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5 dead, dozens hospitalized as ‘parrot fever’ surges across Europe

It’s nothing to squawk at.

At least five people have died across Europe so far this year in a frightening outbreak of psittacosis — a respiratory bacterial infection better known as “parrot fever.”

Four people have died in Denmark while one died in the Netherlands and dozens more have been hospitalized across Austria, Germany and Sweden, according to the World Health Organization (WHO).

The illness is carried by birds and generally passed through contact with infected animals or inhalation of particles from their feathers or dried feces.

Pet owners, poultry workers, gardeners and veterinarians are typically at higher risk of contracting parrot fever than most people.

Symptoms are typically mild and include fever, aches and coughing. In extreme cases, the illness can develop into pneumonia.

Known as “parrot fever,” the disease is typically carried by birds and transmitted through contact or particle inhalation. Getty Images
Known as “parrot fever,” the disease is typically carried by birds and transmitted through contact or particle inhalation. Getty Images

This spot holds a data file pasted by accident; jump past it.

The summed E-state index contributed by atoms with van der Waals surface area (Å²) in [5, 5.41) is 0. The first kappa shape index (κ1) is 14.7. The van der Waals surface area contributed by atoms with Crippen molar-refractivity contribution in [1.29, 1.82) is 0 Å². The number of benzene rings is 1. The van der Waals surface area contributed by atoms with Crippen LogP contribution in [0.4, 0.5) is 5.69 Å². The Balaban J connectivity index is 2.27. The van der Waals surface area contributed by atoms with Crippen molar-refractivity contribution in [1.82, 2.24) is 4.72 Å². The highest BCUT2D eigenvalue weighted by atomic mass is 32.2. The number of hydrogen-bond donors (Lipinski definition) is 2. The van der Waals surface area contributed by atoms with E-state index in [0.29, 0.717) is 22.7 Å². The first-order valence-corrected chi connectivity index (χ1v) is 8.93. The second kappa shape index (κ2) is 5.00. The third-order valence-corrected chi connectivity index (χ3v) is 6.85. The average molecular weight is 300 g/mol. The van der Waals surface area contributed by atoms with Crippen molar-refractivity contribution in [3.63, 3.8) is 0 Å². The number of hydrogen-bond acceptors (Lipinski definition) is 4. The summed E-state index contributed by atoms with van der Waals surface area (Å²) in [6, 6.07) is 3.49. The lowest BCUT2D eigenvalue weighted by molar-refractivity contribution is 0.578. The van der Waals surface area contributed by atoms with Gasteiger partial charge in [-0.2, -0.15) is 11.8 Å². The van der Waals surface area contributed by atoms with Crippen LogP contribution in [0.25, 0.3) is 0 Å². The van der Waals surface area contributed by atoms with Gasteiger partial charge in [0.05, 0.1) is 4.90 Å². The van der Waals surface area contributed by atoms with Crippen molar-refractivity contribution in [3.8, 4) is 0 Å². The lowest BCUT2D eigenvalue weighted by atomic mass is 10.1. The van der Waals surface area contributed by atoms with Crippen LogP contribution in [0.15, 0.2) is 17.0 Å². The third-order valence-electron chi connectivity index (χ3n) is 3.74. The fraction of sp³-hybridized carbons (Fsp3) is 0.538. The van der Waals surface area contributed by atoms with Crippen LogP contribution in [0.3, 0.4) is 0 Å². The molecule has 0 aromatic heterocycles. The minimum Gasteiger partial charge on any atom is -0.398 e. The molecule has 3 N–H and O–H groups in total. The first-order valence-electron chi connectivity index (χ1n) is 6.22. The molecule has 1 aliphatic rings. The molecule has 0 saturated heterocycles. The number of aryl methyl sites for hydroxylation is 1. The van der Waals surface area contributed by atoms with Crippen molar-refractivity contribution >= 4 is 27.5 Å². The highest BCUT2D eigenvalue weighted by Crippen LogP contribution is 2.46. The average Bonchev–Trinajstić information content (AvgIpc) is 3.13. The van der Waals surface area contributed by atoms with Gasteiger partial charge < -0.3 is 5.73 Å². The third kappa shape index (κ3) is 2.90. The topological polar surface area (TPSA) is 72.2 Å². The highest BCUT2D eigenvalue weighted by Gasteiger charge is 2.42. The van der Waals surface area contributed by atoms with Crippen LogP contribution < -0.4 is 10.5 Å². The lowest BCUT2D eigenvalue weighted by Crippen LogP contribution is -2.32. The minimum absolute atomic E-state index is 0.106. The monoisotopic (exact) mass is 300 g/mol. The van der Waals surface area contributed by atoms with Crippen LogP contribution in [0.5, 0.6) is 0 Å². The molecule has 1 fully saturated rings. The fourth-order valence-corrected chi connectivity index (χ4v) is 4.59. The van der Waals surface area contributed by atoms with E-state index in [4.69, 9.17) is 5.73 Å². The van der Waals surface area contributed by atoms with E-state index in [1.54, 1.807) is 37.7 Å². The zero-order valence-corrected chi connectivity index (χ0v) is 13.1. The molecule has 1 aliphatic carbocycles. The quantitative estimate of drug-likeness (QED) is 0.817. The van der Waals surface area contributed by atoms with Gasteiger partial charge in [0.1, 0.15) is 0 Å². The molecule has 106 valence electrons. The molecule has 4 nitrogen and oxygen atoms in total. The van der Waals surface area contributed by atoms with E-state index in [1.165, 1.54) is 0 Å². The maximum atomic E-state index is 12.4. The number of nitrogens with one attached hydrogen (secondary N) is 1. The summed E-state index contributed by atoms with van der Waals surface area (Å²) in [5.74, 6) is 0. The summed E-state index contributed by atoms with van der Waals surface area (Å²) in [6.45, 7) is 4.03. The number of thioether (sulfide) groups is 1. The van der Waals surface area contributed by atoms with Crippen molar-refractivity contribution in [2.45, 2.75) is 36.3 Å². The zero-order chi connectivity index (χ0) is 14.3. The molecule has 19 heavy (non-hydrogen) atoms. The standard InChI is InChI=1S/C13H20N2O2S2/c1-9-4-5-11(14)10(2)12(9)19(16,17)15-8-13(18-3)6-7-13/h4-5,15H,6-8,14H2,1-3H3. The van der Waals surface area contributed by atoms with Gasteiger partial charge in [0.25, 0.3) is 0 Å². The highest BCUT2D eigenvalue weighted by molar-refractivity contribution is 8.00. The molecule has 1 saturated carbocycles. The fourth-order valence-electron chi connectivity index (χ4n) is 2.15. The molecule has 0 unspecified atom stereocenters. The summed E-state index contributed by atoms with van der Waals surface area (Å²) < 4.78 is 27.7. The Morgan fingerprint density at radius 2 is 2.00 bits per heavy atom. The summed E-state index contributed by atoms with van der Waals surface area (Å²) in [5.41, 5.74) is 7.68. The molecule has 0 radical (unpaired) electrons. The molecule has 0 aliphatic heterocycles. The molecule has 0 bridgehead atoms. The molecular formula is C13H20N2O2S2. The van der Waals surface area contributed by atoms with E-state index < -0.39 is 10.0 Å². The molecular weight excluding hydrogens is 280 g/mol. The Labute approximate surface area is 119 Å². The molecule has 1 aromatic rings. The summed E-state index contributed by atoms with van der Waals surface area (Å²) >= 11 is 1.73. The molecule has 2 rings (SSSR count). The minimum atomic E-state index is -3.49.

About one in 100 patients die, according to WHO.

Across Europe, the number of cases in recent months has been considerably higher than typical annual averages.

In Austria, where there are typically two cases annually, at least 14 were recorded in the final months of 2023, and four have been recorded as of March 2024.

Denmark generally sees between 15 and 30 annually, but as of Feb. 27, it recorded at least 23 — 17 of which resulted in hospitalizations.

Parrot fever attacks the respiratory system. Most cases are mild, but some can develop into fatal pneumonia Getty Images
Parrot fever attacks the respiratory system. Most cases are mild, but some can develop into fatal pneumonia Getty Images

Since December 2023, the Netherlands has seen twice as many cases as is typical for the same time of year.

In most of the recent cases, patients reported exposure to birds, according to WHO, and each affected nation has launched investigations to identify the cause of the spikes.

Despite the unusual uptick, WHO deemed the risk caused by the current outbreak to be low.